Wearsiders do like to be beside the seaside whatever the decade – as these photos show.
The charm of sand castles, rock pooling and beach picnics has seen millions flock to Seaburn and Roker by foot, train, tram and bus since Victorian times.
“Today the beach is still a huge draw – although the fairground, boating lake and train are mere memories,” said Echo photographic archivist Susan Swinney.
Sunderland’s seaside started to develop back in the 1840s, at a time when it was fashionable to ‘take the waters’ at beach resorts.
The Roker Hotel, designed by architect John Dobson, was THE place to stay for those with money. Others had to settle for a day trip via carriage or train.
“As the decades passed, so the seaside became ever more popular – especially with the addition of piers, a promenade and Roker Park,” said Susan.
“The opening of coastal tram route in April 1879 also helped boost visitor numbers, as did the illuminations – which lit up the sea front from 1937.”
A contest was even held to improve Roker seafront in the 1890s, with construction workers drafted in from the overflowing local unemployment list.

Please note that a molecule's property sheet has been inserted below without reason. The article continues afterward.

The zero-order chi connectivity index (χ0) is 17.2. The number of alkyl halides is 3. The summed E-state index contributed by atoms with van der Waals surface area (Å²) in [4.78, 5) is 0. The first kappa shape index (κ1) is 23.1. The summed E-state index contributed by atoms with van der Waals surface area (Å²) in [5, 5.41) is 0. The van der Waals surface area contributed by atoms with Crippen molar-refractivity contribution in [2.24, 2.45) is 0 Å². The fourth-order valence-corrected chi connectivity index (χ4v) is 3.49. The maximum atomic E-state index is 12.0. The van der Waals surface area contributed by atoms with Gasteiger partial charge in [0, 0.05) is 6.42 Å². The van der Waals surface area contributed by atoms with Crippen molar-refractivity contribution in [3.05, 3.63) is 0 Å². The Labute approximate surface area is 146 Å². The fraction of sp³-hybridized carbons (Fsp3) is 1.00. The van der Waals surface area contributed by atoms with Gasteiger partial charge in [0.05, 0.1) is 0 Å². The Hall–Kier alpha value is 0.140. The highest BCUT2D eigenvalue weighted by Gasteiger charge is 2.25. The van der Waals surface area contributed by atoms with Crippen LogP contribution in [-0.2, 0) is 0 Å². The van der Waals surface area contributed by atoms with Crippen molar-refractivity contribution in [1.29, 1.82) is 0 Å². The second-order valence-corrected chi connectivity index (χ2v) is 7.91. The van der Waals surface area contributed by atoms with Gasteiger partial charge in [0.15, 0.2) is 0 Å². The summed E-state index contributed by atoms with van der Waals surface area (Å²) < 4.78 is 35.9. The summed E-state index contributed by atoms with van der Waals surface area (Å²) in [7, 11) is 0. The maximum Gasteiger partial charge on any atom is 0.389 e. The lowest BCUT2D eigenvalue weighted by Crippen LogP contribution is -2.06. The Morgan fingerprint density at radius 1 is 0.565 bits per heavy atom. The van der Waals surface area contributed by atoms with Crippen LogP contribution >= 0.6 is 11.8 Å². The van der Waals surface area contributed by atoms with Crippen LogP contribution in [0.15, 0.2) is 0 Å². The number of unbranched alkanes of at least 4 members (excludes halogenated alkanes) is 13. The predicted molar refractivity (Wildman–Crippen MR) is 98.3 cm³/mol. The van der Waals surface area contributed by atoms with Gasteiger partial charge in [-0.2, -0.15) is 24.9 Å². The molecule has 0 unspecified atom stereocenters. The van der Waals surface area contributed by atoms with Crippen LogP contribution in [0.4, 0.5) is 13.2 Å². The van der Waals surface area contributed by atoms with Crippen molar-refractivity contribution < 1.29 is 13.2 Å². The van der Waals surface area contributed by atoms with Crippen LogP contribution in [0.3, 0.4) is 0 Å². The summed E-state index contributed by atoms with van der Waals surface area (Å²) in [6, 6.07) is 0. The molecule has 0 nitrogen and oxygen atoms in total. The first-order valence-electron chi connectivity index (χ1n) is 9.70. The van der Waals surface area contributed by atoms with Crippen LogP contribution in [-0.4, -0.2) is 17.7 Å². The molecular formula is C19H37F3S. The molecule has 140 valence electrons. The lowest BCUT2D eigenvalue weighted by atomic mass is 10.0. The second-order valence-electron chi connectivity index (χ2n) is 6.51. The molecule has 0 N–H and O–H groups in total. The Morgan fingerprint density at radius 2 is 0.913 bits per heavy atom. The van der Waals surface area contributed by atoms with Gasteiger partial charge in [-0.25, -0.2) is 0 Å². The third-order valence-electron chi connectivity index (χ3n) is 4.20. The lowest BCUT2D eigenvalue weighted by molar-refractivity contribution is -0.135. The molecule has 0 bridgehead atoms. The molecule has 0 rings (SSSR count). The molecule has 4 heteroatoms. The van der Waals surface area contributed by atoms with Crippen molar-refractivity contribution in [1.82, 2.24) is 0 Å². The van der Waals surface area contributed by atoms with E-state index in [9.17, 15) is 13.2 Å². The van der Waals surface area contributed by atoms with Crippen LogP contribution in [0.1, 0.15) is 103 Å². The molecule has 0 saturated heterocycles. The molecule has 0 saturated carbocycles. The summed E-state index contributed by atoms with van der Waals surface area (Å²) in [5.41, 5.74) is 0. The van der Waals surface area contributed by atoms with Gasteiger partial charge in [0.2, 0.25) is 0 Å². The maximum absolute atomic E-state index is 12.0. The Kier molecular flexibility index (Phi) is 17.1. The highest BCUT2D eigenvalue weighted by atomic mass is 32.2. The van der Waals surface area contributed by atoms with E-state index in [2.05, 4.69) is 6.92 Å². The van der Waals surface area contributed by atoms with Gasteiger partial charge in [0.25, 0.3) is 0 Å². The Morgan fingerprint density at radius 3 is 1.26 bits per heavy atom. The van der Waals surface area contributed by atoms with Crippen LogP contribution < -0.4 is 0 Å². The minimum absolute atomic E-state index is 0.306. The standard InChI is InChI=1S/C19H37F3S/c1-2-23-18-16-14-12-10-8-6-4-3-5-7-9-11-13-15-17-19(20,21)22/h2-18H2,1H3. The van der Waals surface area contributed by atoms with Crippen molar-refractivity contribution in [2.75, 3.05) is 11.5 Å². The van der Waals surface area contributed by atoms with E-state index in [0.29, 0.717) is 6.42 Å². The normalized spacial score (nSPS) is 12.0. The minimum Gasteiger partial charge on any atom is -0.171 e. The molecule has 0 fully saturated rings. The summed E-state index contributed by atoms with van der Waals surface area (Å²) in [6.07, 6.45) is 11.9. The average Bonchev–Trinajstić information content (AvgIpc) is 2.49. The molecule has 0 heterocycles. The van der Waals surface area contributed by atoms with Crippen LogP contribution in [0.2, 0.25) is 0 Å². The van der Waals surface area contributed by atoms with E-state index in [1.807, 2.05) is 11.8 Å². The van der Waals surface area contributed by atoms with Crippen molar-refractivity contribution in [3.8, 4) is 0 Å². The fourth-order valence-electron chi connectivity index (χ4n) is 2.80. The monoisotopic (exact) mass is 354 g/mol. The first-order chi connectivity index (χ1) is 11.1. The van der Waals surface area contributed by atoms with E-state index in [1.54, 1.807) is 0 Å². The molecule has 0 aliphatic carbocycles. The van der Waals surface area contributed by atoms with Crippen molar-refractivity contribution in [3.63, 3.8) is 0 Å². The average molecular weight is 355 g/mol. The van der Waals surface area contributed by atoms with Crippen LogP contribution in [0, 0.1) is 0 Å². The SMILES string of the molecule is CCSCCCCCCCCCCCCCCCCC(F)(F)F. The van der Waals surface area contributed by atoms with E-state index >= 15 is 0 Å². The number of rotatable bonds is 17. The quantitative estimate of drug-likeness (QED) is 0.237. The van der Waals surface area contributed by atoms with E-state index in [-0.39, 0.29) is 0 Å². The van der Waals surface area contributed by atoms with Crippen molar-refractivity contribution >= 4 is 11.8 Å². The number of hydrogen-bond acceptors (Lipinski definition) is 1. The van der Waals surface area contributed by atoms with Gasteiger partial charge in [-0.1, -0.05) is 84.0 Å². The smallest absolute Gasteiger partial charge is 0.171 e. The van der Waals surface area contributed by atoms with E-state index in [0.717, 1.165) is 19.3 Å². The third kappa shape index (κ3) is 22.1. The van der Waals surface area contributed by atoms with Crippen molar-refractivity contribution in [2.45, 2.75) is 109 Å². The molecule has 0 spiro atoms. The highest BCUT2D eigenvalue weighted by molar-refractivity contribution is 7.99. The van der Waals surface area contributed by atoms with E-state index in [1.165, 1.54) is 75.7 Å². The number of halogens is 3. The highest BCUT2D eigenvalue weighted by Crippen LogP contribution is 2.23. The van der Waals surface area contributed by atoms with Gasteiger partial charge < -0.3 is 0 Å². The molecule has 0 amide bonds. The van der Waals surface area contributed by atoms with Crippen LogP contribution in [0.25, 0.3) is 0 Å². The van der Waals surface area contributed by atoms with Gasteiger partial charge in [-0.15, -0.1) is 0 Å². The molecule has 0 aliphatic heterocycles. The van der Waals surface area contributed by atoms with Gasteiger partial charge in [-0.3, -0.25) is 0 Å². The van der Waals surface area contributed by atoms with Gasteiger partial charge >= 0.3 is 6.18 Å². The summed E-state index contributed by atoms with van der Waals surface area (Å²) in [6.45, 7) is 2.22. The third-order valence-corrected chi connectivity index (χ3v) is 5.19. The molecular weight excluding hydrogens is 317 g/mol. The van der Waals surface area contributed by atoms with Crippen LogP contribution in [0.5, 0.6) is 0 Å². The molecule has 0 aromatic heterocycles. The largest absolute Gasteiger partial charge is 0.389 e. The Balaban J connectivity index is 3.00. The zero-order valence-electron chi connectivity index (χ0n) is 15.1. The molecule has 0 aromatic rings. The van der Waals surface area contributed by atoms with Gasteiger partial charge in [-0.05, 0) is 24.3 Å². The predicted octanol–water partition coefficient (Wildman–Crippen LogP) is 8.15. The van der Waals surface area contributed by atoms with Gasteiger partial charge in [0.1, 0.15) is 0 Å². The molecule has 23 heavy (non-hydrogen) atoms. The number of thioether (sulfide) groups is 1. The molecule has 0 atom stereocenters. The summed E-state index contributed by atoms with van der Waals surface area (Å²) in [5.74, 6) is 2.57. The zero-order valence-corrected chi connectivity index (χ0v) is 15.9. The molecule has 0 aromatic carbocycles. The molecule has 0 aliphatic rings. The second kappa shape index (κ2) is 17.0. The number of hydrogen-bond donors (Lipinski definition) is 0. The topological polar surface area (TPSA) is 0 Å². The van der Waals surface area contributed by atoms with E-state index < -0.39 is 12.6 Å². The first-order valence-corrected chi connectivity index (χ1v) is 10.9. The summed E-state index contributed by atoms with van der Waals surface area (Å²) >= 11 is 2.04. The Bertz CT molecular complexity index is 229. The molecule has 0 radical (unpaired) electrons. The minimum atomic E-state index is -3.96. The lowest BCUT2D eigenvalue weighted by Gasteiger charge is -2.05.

Plans drawn up by Thomas Ridley Milburn won the competition – with his ideas featuring restaurants, shops, bazaars, a promenade and covered shelters.
Such was the popularity of the area that plans for a new hotel, swimming pool, golf course, tennis courts, a garden and paddling pool were drawn up in 1936.
But, although the hotel scheme went ahead – with Seaburn Hotel opening the following year – war put a stop to many of the grander plans for several years.
“Once war was declared, the beaches were barricaded. They weren’t reopened until 1944 – and unexploded bombs proved a hazard for a while,” said Susan.
“But a new generation flocked to enjoy the sand and, over the next decade, new attractions such as a funfair, boating lake and mini railway opened.”
The arrival of cheap package holidays – complete with guaranteed sun – put a dampner on visitor numbers from the 1970s, although the area remains popular today.
“I’m sure most Echo readers can look back on happy times at the beach – and I hope these photos evoke some fond memories,” added Susan.